422. 3/9/1994

“On the public health side, Cuba has more doctors per capita than any other country in the world, and during this special period not one clinic has had to close. That, too, is a remarkable achievement. As a matter of fact, what they have done in 1993, which to me is just amazing, is that they have reduced the infant mortality figure from 10.2 per 1,000 live births to 9.4. All of these achievements on a per capita national income, according to the CIA’s World Fact Book of 1993-1994, of only $1,500 per year. Their infant mortality at 9.4 is on a par with the developed countries, with the U.S. It’s even lower than it is in major cities in the U.S., like Washington, New York, Chicago or Los Angeles. Cuban life expectancy, the other indicator for public health, is also interesting. A Cuban male born today is expected to live 74 years on average. A male born in the U.S. today is expected to live 72 years. Women are the same, 79 years in both countries. But compare Cuba with Mexico or Brazil, and remember that when you consider Cuba, it has to be in the context of Latin America and the comparisons with the rest of Latin America. It cannot be taken out of context, whether you’re discussing democracy or the quality of life. In fact, the Cubans have been able to achieve the highest quality of life in all of Latin America, despite the problems with the U.S. and the blockade.”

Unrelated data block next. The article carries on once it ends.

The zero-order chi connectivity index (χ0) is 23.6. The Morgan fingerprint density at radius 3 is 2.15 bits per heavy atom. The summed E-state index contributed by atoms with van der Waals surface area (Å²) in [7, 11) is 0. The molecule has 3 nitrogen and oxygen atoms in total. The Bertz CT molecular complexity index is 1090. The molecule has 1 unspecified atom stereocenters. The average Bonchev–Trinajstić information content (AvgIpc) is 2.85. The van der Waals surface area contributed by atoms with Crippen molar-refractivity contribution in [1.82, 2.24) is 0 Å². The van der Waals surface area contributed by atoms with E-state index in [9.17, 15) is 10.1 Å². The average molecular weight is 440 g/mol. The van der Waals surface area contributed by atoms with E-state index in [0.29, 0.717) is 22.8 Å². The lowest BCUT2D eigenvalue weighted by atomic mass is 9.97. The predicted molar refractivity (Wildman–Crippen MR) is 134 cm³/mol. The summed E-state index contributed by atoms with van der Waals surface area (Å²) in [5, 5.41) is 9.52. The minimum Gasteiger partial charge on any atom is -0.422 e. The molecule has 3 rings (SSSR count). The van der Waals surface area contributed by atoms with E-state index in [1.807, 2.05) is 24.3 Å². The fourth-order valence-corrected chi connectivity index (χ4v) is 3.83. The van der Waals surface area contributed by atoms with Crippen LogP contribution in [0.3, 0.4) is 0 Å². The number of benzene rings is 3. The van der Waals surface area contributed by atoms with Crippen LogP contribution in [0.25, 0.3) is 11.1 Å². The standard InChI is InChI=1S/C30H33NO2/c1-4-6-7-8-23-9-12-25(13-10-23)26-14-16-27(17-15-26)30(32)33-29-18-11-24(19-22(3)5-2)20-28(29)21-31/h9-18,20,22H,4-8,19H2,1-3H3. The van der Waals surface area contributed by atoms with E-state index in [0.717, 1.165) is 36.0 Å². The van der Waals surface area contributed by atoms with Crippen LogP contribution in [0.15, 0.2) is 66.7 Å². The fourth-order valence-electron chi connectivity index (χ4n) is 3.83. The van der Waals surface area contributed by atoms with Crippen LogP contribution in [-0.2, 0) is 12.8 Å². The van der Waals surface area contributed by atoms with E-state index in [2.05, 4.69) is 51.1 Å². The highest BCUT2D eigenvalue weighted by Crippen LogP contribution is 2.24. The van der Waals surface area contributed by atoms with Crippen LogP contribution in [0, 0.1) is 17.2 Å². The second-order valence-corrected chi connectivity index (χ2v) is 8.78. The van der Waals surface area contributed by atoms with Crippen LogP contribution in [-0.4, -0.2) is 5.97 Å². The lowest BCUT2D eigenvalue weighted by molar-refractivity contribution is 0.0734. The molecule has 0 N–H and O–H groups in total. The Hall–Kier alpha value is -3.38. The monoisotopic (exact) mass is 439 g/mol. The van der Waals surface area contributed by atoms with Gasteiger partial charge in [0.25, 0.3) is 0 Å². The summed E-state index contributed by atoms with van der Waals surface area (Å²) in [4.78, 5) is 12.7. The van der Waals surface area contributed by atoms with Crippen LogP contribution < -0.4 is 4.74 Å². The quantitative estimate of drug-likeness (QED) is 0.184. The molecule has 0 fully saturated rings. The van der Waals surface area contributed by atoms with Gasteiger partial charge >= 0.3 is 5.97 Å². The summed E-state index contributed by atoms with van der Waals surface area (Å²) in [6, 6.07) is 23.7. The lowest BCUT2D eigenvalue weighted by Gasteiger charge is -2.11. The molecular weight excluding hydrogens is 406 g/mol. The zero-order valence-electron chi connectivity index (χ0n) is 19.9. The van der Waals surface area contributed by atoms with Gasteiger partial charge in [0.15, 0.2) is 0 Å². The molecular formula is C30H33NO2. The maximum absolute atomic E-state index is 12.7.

Philip Agee, “A Century of War and Bad Faith; Cuba History, and the CIA,” Prevailing Winds Magazine, March 9, 1994, Page 33


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